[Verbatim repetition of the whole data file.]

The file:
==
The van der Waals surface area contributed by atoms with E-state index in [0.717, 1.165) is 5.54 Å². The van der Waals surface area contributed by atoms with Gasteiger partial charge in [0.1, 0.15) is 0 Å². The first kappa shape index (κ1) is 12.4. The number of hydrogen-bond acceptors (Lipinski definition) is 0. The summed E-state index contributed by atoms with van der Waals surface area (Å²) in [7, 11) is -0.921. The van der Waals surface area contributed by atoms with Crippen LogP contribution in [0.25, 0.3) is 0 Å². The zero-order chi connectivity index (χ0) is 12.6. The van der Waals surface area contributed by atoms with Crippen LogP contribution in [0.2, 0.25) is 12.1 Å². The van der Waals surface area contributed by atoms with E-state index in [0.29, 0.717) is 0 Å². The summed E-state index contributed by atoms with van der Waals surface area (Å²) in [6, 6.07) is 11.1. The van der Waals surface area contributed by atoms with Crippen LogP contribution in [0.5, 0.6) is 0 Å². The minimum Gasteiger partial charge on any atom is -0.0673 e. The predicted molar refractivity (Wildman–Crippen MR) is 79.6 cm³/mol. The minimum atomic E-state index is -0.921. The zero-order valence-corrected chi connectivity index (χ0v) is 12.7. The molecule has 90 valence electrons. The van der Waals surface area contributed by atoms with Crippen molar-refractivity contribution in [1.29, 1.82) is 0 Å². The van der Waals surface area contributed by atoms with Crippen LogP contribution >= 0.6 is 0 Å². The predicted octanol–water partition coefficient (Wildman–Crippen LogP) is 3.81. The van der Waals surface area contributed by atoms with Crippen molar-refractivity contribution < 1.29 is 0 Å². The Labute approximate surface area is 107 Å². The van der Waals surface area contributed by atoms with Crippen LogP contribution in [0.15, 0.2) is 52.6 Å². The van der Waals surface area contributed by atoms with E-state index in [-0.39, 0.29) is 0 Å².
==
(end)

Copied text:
The van der Waals surface area contributed by atoms with E-state index in [0.717, 1.165) is 5.54 Å². The van der Waals surface area contributed by atoms with Gasteiger partial charge in [0.1, 0.15) is 0 Å². The first kappa shape index (κ1) is 12.4. The number of hydrogen-bond acceptors (Lipinski definition) is 0. The summed E-state index contributed by atoms with van der Waals surface area (Å²) in [7, 11) is -0.921. The van der Waals surface area contributed by atoms with Crippen LogP contribution in [0.25, 0.3) is 0 Å². The zero-order chi connectivity index (χ0) is 12.6. The van der Waals surface area contributed by atoms with Crippen LogP contribution in [0.2, 0.25) is 12.1 Å². The van der Waals surface area contributed by atoms with E-state index in [0.29, 0.717) is 0 Å². The summed E-state index contributed by atoms with van der Waals surface area (Å²) in [6, 6.07) is 11.1. The van der Waals surface area contributed by atoms with Crippen LogP contribution in [0.5, 0.6) is 0 Å². The minimum Gasteiger partial charge on any atom is -0.0673 e. The predicted molar refractivity (Wildman–Crippen MR) is 79.6 cm³/mol. The minimum atomic E-state index is -0.921. The zero-order valence-corrected chi connectivity index (χ0v) is 12.7. The molecule has 90 valence electrons. The van der Waals surface area contributed by atoms with Crippen molar-refractivity contribution in [1.29, 1.82) is 0 Å². The van der Waals surface area contributed by atoms with Crippen LogP contribution >= 0.6 is 0 Å². The predicted octanol–water partition coefficient (Wildman–Crippen LogP) is 3.81. The van der Waals surface area contributed by atoms with Crippen molar-refractivity contribution < 1.29 is 0 Å². The Labute approximate surface area is 107 Å². The van der Waals surface area contributed by atoms with Crippen LogP contribution in [0.15, 0.2) is 52.6 Å². The van der Waals surface area contributed by atoms with E-state index in [-0.39, 0.29) is 0 Å².